Being the Sport model, we think it should wear the 18-inch alloy wheels and low profile tyres fitted to the Titanium for better visual and driving impact, and not the smaller 17-inch rims it comes shod with.

The sport suspension tune comes with a corresponding firmer ride, something we now commonly expect from a European-style suspension.

And, though most road imperfections, tram tracks and level crossings will go unnoticed by its occupants, the jarring from sharper hits and potholes on rougher secondary roads can find their way into the cabin.

Overall, however, ride quality is comfortable at both city and highway speeds and the new noise reduction measures keep the cabin well cocooned, from the outside world.

The new four-cylinder 1.5 litre turbo engine likes to be hustled along and has a lively feel underfoot. It delivers its peak torque of 240Nm from 1600rpm, with a willing 132kW at 6000rpm.

It is no fire-breather, but certainly the equal of the Mazda 3 and livelier than the Hyundai i30, Toyota Corolla and Honda Civic.

Importantly, it won’t leave you ‘hung out to dry’ when a quick stamp of speed is called for. Even with a full load, it is untroubled by hills and will overtake slower traffic quickly and safely.

The new for-this-generation, conventional six-speed auto, has replaced the unruly dual-clutch unit in the previous model.

It provides smoother changes without the low-speed jerkiness of the dual-clutch problem-child and simple tasks like edging into a parking spot or crawling along in traffic are once again a breeze.

Lastly, we averaged 8.0 l/100km for the week in our care. This is a bit on the high side – given that we were driving normally (with no gung-ho performance testing) – and quite shy of the 6.0 l/100km claimed.



ANCAP rating: 5-Stars - the Ford Focus scored 34.17 out of 37 possible points.

Safety features: Rear View Camera, MyKey, Power Rear Child Locks, front, side and curtain airbags, ABS, Electronic Brakeforce Distribution (EBD), Traction Control System (TCS), Emergency Brake Assist (EBA), Dynamic Stability Control (DSC)



Mazda3 SP25 $27,190: The latest generation 3 builds on the successful formula of its predecessors, with greater levels of refinement.

It is a very nice car and with a proven reputation. The ‘Kodo’ styling makes it stand out in a crowd and it is among the better performers for driving appeal and dynamics. NVH however could be better.

Toyota Corolla ZR $28,990: Bullet proof and capable. The Corolla will do everything you want, efficiently, economically and comfortably.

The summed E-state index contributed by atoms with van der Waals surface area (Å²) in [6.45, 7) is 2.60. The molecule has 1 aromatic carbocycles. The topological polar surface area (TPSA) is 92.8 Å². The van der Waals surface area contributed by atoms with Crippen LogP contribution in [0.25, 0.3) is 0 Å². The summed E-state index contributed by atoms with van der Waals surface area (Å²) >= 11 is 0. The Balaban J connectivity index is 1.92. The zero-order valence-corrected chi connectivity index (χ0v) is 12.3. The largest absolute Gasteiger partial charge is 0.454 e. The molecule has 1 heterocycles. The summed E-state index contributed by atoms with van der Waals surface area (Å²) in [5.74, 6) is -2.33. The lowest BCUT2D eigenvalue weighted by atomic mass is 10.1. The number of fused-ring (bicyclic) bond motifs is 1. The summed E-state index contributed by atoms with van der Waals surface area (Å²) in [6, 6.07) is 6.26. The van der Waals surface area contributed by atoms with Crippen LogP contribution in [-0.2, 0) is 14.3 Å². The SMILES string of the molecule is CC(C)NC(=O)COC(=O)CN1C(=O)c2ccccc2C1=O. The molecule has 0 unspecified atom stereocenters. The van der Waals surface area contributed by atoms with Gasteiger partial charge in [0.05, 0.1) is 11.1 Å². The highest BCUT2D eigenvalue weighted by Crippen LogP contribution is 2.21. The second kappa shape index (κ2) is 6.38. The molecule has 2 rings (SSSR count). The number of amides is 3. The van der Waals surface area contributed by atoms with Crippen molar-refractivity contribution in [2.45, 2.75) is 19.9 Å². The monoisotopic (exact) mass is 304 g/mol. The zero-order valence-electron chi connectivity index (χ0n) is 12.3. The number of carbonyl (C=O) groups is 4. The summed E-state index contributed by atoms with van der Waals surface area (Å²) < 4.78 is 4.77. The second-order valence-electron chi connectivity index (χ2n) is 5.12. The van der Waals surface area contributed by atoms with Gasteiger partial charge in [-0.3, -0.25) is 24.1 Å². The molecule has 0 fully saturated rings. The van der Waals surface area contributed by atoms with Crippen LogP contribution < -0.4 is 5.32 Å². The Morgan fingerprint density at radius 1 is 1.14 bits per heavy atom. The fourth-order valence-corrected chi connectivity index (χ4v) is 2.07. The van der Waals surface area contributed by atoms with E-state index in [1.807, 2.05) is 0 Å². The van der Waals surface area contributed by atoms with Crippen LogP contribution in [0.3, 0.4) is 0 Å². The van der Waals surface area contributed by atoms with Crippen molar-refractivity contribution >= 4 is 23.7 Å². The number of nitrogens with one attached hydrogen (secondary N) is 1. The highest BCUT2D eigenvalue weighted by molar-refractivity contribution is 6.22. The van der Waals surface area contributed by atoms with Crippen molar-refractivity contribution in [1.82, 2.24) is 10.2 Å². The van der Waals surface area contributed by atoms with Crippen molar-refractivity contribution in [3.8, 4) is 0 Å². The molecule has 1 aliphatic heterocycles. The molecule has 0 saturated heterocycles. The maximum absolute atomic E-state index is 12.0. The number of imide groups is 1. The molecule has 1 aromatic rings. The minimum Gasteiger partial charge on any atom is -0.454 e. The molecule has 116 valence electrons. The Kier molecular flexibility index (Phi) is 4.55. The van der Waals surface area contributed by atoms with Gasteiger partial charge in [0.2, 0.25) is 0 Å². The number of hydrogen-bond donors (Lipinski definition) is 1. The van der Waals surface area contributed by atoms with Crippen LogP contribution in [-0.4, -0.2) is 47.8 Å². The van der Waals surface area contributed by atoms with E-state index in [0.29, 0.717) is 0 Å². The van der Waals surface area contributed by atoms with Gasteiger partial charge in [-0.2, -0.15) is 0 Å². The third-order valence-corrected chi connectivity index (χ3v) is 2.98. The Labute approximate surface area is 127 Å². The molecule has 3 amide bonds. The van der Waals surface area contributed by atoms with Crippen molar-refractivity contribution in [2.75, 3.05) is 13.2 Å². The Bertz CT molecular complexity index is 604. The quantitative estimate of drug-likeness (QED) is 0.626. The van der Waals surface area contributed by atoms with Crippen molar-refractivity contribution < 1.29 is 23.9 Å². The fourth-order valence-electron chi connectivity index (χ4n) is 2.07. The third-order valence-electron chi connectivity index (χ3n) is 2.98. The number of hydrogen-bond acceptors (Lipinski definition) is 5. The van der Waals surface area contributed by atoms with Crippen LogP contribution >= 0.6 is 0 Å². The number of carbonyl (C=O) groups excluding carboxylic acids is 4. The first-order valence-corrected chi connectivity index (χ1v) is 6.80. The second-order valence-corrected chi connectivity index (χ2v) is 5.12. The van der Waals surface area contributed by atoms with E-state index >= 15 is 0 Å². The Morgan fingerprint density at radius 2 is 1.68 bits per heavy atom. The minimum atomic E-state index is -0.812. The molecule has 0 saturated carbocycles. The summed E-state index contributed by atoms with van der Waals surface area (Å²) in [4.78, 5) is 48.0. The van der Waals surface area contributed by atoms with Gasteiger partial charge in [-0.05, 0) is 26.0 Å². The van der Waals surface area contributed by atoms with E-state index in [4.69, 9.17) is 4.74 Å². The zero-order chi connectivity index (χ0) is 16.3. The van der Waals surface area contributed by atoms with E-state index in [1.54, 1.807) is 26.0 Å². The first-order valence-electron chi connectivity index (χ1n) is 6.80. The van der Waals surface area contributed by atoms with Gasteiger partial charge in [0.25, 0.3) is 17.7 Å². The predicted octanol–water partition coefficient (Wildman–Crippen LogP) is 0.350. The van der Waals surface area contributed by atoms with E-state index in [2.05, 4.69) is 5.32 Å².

It may not be the most dynamic of drives, but the ZR model adds some street cred. With good looks, rock solid reliability and resale, it’s one to have on the short list.

Hyundai i30 SR $27,990: Hyundai’s barn-storming i30 is packed with features, stylish inside and out, and well made.

While it lacks the dynamic on-road feel of the Focus, the i30 offers a smart interior, decent road manners and one of the best warranties in the business.

Volkswagen Golf Comfortline $27,990: A very smart interior and a Euro feel make the Golf a favourite, though not as roomy inside as the others and a little understated in style.

It is less powerful than its rivals with just 92kW/ 200Nm and drinks 98 RON fuel, adding to its running costs.



The Thai-built Ford Focus Sport delivers plenty of visual appeal both inside and out, and offers a spacious and comfortable interior.

The level of standard features and technology for the price is quite surprising – and now made even better with the addition of SYNC3.The new engine and transmission are a big improvement on the old model, and the ride and enjoyable handling make this model Focus worthy of the ‘Sport’ badge on its rump.

Quibbles? Only a couple. There should be paddle shifts on the steering wheel and the 17–inch alloy wheels look a bit underdone.

And, although the EcoBoost engine lives up to its name on the ‘Boost’ side, it should be more ‘Eco’-nomical than it is.

The fact that the Focus is out-sold by many in the class, including the ageing Mitsubishi Lancer and far less capable Holden Cruze and Nissan Pulsar, is a poor reflection of Ford’s marketing.

With all that it’s got going for it, the Focus deserves to be selling in much greater numbers. We’d recommend a very close look at the Ford Focus Sport.